SALT LAKE CITY — Now that the BYU Cougars have cleared a path to possible football independence, all they need is to figure out how to find 12 opponents per season. Oh, and where to put the other sports.
How hard could that be? Surely no harder than cramming its offensive line into a closet. OK, it's tricky. This is the program that in recent years needed Eastern Washington, Northern Iowa and Eastern Illinois to fill its calendar. Under its Mountain West setup, BYU has only four nonconference games to schedule each season. But 11 or 12?
Remember when athletics director Tom Holmoe said a couple of months ago that the Y. had a lot of friends and he may be contacting them? Turns out the WAC wanted to be part of BYU's Tomorrowland. Hard to imagine the conference the Cougars left in 1999 would invite them back.
New friends are silver, but old friends are gold.
It's the friends that are on the move you have to watch.
The upheaval in college football lurched ahead Wednesday when word came that BYU was poised to go independent in football. With its advanced broadcast facilities and nationwide fan base, independence was no longer an idle threat. On Wednesday it was learned BYU planned to play in the WAC in all sports except football, but the conference would provide up to six opponents a year for the Cougars, to help fill out the schedule — even in November when finding opponents is hardest.
Nevada and Fresno State were on board with that for, oh, six hours before joining the Mountain West. There went a couple of nice potential football opponents and a considerable chunk of the WAC's proposed basketball strength, not to mention the WAC's overall appeal. It also left open the possibility that BYU could rethink its position.
In a conference call on Wednesday, MWC commissioner Craig Thompson said, "They (BYU) are a member (of the MWC) as of this call tonight."
This is how weird college football has become. Eleven years ago, there were hurt feelings when Utah, BYU and others left the WAC to form the Mountain West. It seemed that would be the end of it. But in 2010, the world started tilting. Utah abandoned the MWC for the Pac-10. Unhappy with its TV revenue, BYU started looking around. It didn't get courted by the Big 12 or the Pac-10, but it did consider its potential for a big cable presence, on both its own network and ESPN.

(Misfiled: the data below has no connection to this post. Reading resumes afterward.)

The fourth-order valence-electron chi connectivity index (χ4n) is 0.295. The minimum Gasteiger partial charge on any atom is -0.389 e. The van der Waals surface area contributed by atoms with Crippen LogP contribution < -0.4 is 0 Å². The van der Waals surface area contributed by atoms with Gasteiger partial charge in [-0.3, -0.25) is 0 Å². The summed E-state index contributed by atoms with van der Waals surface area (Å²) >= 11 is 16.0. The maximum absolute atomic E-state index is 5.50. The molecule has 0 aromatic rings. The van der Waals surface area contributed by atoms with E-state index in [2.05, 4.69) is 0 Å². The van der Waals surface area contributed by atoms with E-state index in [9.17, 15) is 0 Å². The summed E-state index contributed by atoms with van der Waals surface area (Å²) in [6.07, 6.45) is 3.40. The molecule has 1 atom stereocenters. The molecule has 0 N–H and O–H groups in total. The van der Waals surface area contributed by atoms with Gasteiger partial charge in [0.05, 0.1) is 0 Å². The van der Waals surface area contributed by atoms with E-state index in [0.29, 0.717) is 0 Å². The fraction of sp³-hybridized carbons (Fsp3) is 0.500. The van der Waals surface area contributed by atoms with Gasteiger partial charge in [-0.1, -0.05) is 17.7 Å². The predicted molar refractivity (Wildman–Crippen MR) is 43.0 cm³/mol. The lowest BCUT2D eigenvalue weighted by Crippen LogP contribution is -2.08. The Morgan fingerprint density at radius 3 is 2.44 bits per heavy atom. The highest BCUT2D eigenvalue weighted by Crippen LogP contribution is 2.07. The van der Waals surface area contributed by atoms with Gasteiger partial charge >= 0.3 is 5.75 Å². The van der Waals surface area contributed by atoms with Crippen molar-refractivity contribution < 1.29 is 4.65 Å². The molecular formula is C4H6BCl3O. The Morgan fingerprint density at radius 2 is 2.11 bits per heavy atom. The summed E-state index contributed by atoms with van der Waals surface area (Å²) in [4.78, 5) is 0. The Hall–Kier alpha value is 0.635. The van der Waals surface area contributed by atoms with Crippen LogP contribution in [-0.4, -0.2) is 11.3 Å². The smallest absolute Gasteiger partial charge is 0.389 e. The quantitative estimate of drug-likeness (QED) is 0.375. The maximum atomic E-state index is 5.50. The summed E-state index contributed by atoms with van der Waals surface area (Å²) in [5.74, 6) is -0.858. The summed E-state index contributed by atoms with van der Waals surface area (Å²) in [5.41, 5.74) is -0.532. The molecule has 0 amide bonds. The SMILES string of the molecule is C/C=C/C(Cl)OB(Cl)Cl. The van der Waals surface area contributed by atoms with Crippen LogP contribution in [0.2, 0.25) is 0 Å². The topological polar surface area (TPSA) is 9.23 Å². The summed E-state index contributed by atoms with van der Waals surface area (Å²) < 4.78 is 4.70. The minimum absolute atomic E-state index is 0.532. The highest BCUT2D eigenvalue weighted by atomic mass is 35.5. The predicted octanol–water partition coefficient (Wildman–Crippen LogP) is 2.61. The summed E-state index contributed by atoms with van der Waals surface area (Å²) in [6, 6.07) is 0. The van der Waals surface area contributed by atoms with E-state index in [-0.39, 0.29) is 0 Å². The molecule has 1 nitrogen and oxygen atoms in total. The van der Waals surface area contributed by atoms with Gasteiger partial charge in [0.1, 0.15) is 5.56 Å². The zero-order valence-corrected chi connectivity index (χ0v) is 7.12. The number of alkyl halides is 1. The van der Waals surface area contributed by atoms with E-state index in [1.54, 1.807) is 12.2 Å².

As an independent, BYU could keep all of its bowl and TV revenue, instead of sharing with the Mountain West.
All this is built around scheduling — the potential mouse in a punch bowl. There's a good reason there are only three other independent teams (Navy, Army, Notre Dame). If you don't have an automatic eight or nine conference games, most others are too focused on their conference play and traditional rivals.
Notre Dame still schedules plenty of A-list opponents. This year it has Purdue, Michigan, Michigan State, Stanford, Boston College, Pitt, Utah and USC. Navy doesn't have nearly that drawing power. It has Maryland, Wake Forest, Duke and Notre Dame in 2011, but it also has Georgia Southern, Louisiana Tech, Central Michigan and Arkansas State.
A BYU independent football schedule could land somewhere between (and including) Notre Dame and Navy. The Cougars could kill off two games by playing traditional instate opponents Utah and Utah State. Once in a while it could play Weber State, which would be happy to play BYU on the 12th of Whenever. If it eventually added fellow independents Notre Dame, Army and Navy, several BCS teams such as Texas (which it plays next year), Washington (this year) and Oregon State (next year) and threw in some combination of teams like, say, Indiana, Missouri, Arkansas State, San Jose State, Idaho or Hawaii, the Cougars would be good to go.
A decent schedule and freedom to loosen the seat belt and move about the cabin.
Staying in the Mountain West is safe but not lucrative. And waiting for the BCS to invite the Mountain West is like waiting for your shoe size to change.
The Cougars have already played UCLA, Washington, Oklahoma, Texas A&M, Boston College, Notre Dame, Georgia Tech, Syracuse, Florida Sate, Alabama and USC in the past 15 years. They'll be even likelier to schedule them if they're independent.
Problem is that — at least for, oh, the next 12 minutes — there may not be much of a WAC for BYU's other teams to join.
That's BYU's fault.
It started this whole thing.
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